Warren Buffet, one of the greatest investors that had lived, often bestowed us many of his quotes on investing. These quotes are short, precise and deliver punchlines.
If I were to pick one, it would be the quote below:
“It’s far better to buy a wonderful company at a fair price than a fair company at a wonderful price.”
What is the definition or criteria of a wonderful company? There are different investing methodologies and rationales. Some of the basic ones are dividends investing, value investing and deep value investing.
The ideal, of course, will be a company that has all 3 criteria all matched. But the amount of energy and time to find and wait for such a miracle to happen is akin to finding a needle in a haystack.
It is never easy to find a stock trading below book value, still growing and able to pay shareholders a slice of its profits as dividends.
And of all the 3, I personally think dividend investing is the easiest to kickstart your journey to financial independence. Why?
1. You get paid in CASH when the company makes money
Some companies are cash printing machines (figuratively). Their business model is so perfect that either they are the only company in a specific industry or their products are so profitable and sales show no sign of stopping down.
These companies will then allocate a portion of their earnings to be paid out to shareholders as a reward for investing into the company.
2. Dividend-paying companies are large and stable
Most dividend paying companies have reached a certain size where it is hard for them to achieve double digit growth. They enjoy a superior business moat with recurring sales and reasonable growth rates.
Large and stable companies are less volatile in share prices. Meaning you have less chance to see your investments in the red.
3. More compounding power
The greatest physicist Albert Einstein once said that compound interest is the eighth wonder of the world. “He who understands it, earns it; he who doesn’t, pays it,” Albert Einstein reportedly said. By having cold hard cash paid to us, we can choose to reinvest our dividends manually by buying more shares, or some companies like banks offer shareholders to reinvest their dividends by getting more shares.
Below is a table illustrating the power of compounding our reinvestments versus no reinvestments based on 3% dividends per annum and initial capital of RM1000
|Year||Without Reinvestment||With Reinvestment|
|1||RM1000 + RM30||RM1000 + RM30|
|2||RM1000 + RM30||RM1030 + RM30|
|3||RM1000 + RM30||RM1060 + RM33|
|4||RM1000 + RM30||RM1093 + RM33|
|5||RM1000 + RM30||RM1126 + RM34|
|6||RM1000 + RM30||RM1159 + RM35|
|7||RM1000 + RM30||RM1194 + RM36|
|8||RM1000 + RM30||RM1230 + RM37|
|9||RM1000 + RM30||RM1267 + RM38|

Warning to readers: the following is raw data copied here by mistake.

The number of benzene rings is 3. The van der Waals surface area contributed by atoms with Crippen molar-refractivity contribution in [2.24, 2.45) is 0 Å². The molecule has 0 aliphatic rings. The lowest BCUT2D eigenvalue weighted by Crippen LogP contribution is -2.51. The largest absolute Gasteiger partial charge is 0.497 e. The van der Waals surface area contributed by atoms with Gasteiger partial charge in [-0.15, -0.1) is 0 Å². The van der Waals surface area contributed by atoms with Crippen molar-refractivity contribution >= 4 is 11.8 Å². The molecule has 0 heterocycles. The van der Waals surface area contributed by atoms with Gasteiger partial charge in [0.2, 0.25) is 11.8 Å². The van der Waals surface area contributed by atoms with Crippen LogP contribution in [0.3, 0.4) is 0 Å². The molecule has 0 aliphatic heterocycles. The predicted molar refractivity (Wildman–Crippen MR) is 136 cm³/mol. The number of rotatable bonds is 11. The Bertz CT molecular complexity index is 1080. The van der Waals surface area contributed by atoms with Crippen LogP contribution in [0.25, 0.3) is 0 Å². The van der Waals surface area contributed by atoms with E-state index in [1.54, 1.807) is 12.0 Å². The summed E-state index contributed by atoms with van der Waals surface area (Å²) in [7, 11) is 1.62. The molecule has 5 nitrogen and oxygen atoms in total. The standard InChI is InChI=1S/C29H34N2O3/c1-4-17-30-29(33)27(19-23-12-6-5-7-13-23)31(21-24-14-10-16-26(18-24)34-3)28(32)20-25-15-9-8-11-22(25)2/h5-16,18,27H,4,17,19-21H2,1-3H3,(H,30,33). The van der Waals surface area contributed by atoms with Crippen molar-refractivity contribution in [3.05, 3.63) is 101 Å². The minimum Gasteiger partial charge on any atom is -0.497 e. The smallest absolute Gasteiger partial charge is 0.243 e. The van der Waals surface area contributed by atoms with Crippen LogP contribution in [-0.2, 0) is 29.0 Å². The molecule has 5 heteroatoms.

|10||RM1000 + RM30||RM1305 + RM39|
|TOTAL RETURN||RM 300||RM 344|
That is 15% more returns compared to not reinvesting and let your investments compound!
4. Less patience required
Investing is a patience game. Time is the friend of a wonderful company. A wonderful company will grow big given the time it requires. However the quantum of time required varies case by case for companies in different sectors.
I always like to compare value growth investing and dividends investing as feeding a chicken for meat and eggs. Value investing is like feeding a small chick, growing it into an adult chicken. Once the chicken reaches its full size, you’ll have to slaughter the chicken to enjoy the meat. To eat a second chicken you have to go through the process of rearing a chick to an adult chicken again, which takes time.
Where else rearing a chicken for eggs, it’s the same process of feeding a small chick, growing it into an adult chicken. But once the chicken reaches adult, it starts to lay eggs. And more and more eggs.
Reinvestment will be incubating the eggs, hatching more small chicks, grooming them to be adult hens, to get more eggs. And it goes on and on and on…
Getting paid the very next year upon investing in a company beats waiting for a company with capital gains, which can be as short as 1 year to as long as 5 – 10 years. That said, it doesn’t mean value investing isn’t great. But at least the annual or quarterly dividends will increase our interests into getting to know more about investing.
5. Passive Recurring Income
Usually, dividend-paying companies are so huge and so big, their businesses are usually very stable. You might still need to do your homework and due diligence before investing into such companies, but once your homework is done, you would rarely need to screen through and rethink about the downside risks of the company.
At most, you are required to monitor the quarterly performance of the company. And check your bank account to ensure the dividends are deposited on time.
Comparing to a value growth investor, he or she will need to restudy a new company for investing purposes after achieving a one-off spectacular return by selling off their investments.
Perhaps I should also say, time is the best friend for a Dividend Investor. With passive recurring income flowing to your bank account, we could someday be free to pursue our personal interests and enjoy life a bit more?